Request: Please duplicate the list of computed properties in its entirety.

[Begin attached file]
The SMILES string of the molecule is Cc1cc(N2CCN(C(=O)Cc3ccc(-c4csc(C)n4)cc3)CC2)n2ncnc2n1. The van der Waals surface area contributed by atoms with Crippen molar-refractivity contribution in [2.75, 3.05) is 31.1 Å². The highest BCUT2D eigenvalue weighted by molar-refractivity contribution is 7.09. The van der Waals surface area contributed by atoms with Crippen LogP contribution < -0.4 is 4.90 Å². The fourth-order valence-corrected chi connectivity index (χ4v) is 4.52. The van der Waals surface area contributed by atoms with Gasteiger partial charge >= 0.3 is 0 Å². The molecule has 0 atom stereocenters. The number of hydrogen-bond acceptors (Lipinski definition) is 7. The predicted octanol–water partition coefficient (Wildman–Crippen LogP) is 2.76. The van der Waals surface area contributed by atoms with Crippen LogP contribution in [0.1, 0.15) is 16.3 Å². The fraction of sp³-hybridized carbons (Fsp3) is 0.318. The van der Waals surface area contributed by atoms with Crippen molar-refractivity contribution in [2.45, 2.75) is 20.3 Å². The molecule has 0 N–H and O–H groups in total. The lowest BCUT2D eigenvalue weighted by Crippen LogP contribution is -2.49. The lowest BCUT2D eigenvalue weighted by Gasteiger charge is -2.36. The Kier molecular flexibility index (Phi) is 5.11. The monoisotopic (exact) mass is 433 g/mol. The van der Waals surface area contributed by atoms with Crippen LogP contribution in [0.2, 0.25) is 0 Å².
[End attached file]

The SMILES string of the molecule is Cc1cc(N2CCN(C(=O)Cc3ccc(-c4csc(C)n4)cc3)CC2)n2ncnc2n1. The van der Waals surface area contributed by atoms with Crippen molar-refractivity contribution in [2.75, 3.05) is 31.1 Å². The highest BCUT2D eigenvalue weighted by molar-refractivity contribution is 7.09. The van der Waals surface area contributed by atoms with Crippen LogP contribution < -0.4 is 4.90 Å². The fourth-order valence-corrected chi connectivity index (χ4v) is 4.52. The van der Waals surface area contributed by atoms with Gasteiger partial charge >= 0.3 is 0 Å². The molecule has 0 atom stereocenters. The number of hydrogen-bond acceptors (Lipinski definition) is 7. The predicted octanol–water partition coefficient (Wildman–Crippen LogP) is 2.76. The van der Waals surface area contributed by atoms with Crippen LogP contribution in [0.1, 0.15) is 16.3 Å². The fraction of sp³-hybridized carbons (Fsp3) is 0.318. The van der Waals surface area contributed by atoms with Crippen molar-refractivity contribution in [2.45, 2.75) is 20.3 Å². The molecule has 0 N–H and O–H groups in total. The lowest BCUT2D eigenvalue weighted by Crippen LogP contribution is -2.49. The lowest BCUT2D eigenvalue weighted by Gasteiger charge is -2.36. The Kier molecular flexibility index (Phi) is 5.11. The monoisotopic (exact) mass is 433 g/mol. The van der Waals surface area contributed by atoms with Crippen LogP contribution in [0.2, 0.25) is 0 Å².